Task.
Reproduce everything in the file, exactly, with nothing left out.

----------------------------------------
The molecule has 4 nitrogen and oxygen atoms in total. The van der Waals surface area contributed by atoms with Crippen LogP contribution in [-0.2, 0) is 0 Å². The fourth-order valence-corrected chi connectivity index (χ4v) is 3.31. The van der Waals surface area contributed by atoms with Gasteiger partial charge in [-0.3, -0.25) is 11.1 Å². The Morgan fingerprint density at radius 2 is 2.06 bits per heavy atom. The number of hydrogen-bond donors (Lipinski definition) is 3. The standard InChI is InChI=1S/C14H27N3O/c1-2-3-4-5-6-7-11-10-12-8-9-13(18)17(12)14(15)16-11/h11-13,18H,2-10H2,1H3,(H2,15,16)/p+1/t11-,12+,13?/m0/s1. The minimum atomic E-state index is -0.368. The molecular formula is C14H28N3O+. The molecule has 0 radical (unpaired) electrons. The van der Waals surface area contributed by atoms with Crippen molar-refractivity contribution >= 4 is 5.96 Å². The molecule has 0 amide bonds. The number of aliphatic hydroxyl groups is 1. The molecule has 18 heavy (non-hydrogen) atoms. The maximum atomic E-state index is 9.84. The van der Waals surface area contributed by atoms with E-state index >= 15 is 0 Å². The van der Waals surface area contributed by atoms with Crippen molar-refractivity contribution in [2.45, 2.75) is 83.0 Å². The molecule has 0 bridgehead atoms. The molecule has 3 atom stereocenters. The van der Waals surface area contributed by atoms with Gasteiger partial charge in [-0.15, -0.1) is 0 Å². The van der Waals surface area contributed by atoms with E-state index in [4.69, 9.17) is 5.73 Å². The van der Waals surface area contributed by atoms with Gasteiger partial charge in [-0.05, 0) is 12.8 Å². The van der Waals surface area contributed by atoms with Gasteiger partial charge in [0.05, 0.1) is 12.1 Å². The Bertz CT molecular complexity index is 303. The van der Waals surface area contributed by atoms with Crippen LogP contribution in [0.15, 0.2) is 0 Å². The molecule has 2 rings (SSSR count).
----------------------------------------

The molecule has 4 nitrogen and oxygen atoms in total. The van der Waals surface area contributed by atoms with Crippen LogP contribution in [-0.2, 0) is 0 Å². The fourth-order valence-corrected chi connectivity index (χ4v) is 3.31. The van der Waals surface area contributed by atoms with Gasteiger partial charge in [-0.3, -0.25) is 11.1 Å². The Morgan fingerprint density at radius 2 is 2.06 bits per heavy atom. The number of hydrogen-bond donors (Lipinski definition) is 3. The standard InChI is InChI=1S/C14H27N3O/c1-2-3-4-5-6-7-11-10-12-8-9-13(18)17(12)14(15)16-11/h11-13,18H,2-10H2,1H3,(H2,15,16)/p+1/t11-,12+,13?/m0/s1. The minimum atomic E-state index is -0.368. The molecular formula is C14H28N3O+. The molecule has 0 radical (unpaired) electrons. The van der Waals surface area contributed by atoms with Crippen molar-refractivity contribution >= 4 is 5.96 Å². The molecule has 0 amide bonds. The number of aliphatic hydroxyl groups is 1. The molecule has 18 heavy (non-hydrogen) atoms. The maximum atomic E-state index is 9.84. The van der Waals surface area contributed by atoms with E-state index >= 15 is 0 Å². The van der Waals surface area contributed by atoms with Crippen molar-refractivity contribution in [2.45, 2.75) is 83.0 Å². The molecule has 0 bridgehead atoms. The molecule has 3 atom stereocenters. The van der Waals surface area contributed by atoms with Gasteiger partial charge in [-0.15, -0.1) is 0 Å². The van der Waals surface area contributed by atoms with E-state index in [4.69, 9.17) is 5.73 Å². The van der Waals surface area contributed by atoms with Gasteiger partial charge in [-0.05, 0) is 12.8 Å². The van der Waals surface area contributed by atoms with Gasteiger partial charge in [0.05, 0.1) is 12.1 Å². The Bertz CT molecular complexity index is 303. The van der Waals surface area contributed by atoms with Crippen LogP contribution in [0.15, 0.2) is 0 Å². The molecule has 2 rings (SSSR count).